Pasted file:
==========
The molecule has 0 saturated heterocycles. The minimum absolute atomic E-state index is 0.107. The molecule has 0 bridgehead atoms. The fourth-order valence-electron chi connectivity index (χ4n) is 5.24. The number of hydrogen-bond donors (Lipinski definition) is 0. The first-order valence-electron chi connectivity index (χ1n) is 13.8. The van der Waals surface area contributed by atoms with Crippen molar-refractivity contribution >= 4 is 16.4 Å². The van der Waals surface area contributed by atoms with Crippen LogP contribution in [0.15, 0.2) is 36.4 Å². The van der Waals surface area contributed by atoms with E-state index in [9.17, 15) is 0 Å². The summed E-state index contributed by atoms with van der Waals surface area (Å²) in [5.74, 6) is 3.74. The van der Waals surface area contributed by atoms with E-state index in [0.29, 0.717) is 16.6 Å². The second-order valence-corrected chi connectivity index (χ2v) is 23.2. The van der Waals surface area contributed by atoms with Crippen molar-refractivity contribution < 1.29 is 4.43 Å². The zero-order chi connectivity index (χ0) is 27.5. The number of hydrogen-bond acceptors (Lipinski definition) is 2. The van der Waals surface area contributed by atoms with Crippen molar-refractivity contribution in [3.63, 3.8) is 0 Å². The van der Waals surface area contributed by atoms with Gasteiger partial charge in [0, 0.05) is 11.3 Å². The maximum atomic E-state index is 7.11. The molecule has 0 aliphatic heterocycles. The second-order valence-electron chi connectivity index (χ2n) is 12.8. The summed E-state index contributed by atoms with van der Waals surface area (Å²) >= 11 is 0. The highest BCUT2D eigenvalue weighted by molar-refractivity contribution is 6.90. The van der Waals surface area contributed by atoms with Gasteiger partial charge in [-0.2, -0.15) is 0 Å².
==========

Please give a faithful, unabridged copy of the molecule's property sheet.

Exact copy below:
The molecule has 0 saturated heterocycles. The minimum absolute atomic E-state index is 0.107. The molecule has 0 bridgehead atoms. The fourth-order valence-electron chi connectivity index (χ4n) is 5.24. The number of hydrogen-bond donors (Lipinski definition) is 0. The first-order valence-electron chi connectivity index (χ1n) is 13.8. The van der Waals surface area contributed by atoms with Crippen molar-refractivity contribution >= 4 is 16.4 Å². The van der Waals surface area contributed by atoms with Crippen LogP contribution in [0.15, 0.2) is 36.4 Å². The van der Waals surface area contributed by atoms with E-state index in [9.17, 15) is 0 Å². The summed E-state index contributed by atoms with van der Waals surface area (Å²) in [5.74, 6) is 3.74. The van der Waals surface area contributed by atoms with E-state index in [0.29, 0.717) is 16.6 Å². The second-order valence-corrected chi connectivity index (χ2v) is 23.2. The van der Waals surface area contributed by atoms with Crippen molar-refractivity contribution < 1.29 is 4.43 Å². The zero-order chi connectivity index (χ0) is 27.5. The number of hydrogen-bond acceptors (Lipinski definition) is 2. The van der Waals surface area contributed by atoms with Crippen molar-refractivity contribution in [3.63, 3.8) is 0 Å². The van der Waals surface area contributed by atoms with Gasteiger partial charge in [0, 0.05) is 11.3 Å². The maximum atomic E-state index is 7.11. The molecule has 0 aliphatic heterocycles. The second-order valence-electron chi connectivity index (χ2n) is 12.8. The summed E-state index contributed by atoms with van der Waals surface area (Å²) >= 11 is 0. The highest BCUT2D eigenvalue weighted by molar-refractivity contribution is 6.90. The van der Waals surface area contributed by atoms with Gasteiger partial charge in [-0.2, -0.15) is 0 Å².